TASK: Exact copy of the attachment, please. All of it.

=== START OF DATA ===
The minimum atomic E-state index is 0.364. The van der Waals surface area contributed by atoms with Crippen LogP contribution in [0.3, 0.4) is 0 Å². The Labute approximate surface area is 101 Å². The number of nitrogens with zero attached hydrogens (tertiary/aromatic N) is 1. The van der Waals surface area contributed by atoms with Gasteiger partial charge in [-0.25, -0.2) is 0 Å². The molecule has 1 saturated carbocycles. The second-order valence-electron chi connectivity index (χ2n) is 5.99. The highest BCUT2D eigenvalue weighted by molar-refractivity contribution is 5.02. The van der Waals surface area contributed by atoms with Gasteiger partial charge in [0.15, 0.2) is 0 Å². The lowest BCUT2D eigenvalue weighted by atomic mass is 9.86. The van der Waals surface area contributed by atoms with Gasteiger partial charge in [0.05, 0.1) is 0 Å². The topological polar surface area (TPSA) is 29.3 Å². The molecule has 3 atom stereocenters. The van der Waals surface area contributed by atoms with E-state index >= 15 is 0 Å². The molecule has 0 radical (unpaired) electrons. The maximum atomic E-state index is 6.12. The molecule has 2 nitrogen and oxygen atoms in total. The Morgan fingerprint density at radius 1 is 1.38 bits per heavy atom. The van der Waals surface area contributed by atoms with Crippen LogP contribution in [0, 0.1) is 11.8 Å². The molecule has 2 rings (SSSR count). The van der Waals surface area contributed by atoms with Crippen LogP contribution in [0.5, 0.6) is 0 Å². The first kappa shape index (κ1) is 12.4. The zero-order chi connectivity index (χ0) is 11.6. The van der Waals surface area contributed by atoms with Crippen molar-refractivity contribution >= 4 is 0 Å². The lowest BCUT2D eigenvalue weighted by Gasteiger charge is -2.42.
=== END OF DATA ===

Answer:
The minimum atomic E-state index is 0.364. The van der Waals surface area contributed by atoms with Crippen LogP contribution in [0.3, 0.4) is 0 Å². The Labute approximate surface area is 101 Å². The number of nitrogens with zero attached hydrogens (tertiary/aromatic N) is 1. The van der Waals surface area contributed by atoms with Gasteiger partial charge in [-0.25, -0.2) is 0 Å². The molecule has 1 saturated carbocycles. The second-order valence-electron chi connectivity index (χ2n) is 5.99. The highest BCUT2D eigenvalue weighted by molar-refractivity contribution is 5.02. The van der Waals surface area contributed by atoms with Gasteiger partial charge in [0.15, 0.2) is 0 Å². The lowest BCUT2D eigenvalue weighted by atomic mass is 9.86. The van der Waals surface area contributed by atoms with Gasteiger partial charge in [0.05, 0.1) is 0 Å². The topological polar surface area (TPSA) is 29.3 Å². The molecule has 3 atom stereocenters. The van der Waals surface area contributed by atoms with E-state index >= 15 is 0 Å². The molecule has 0 radical (unpaired) electrons. The maximum atomic E-state index is 6.12. The molecule has 2 nitrogen and oxygen atoms in total. The Morgan fingerprint density at radius 1 is 1.38 bits per heavy atom. The van der Waals surface area contributed by atoms with Crippen LogP contribution in [0, 0.1) is 11.8 Å². The molecule has 2 rings (SSSR count). The van der Waals surface area contributed by atoms with Crippen LogP contribution in [0.5, 0.6) is 0 Å². The first kappa shape index (κ1) is 12.4. The zero-order chi connectivity index (χ0) is 11.6. The van der Waals surface area contributed by atoms with Crippen molar-refractivity contribution >= 4 is 0 Å². The lowest BCUT2D eigenvalue weighted by Gasteiger charge is -2.42.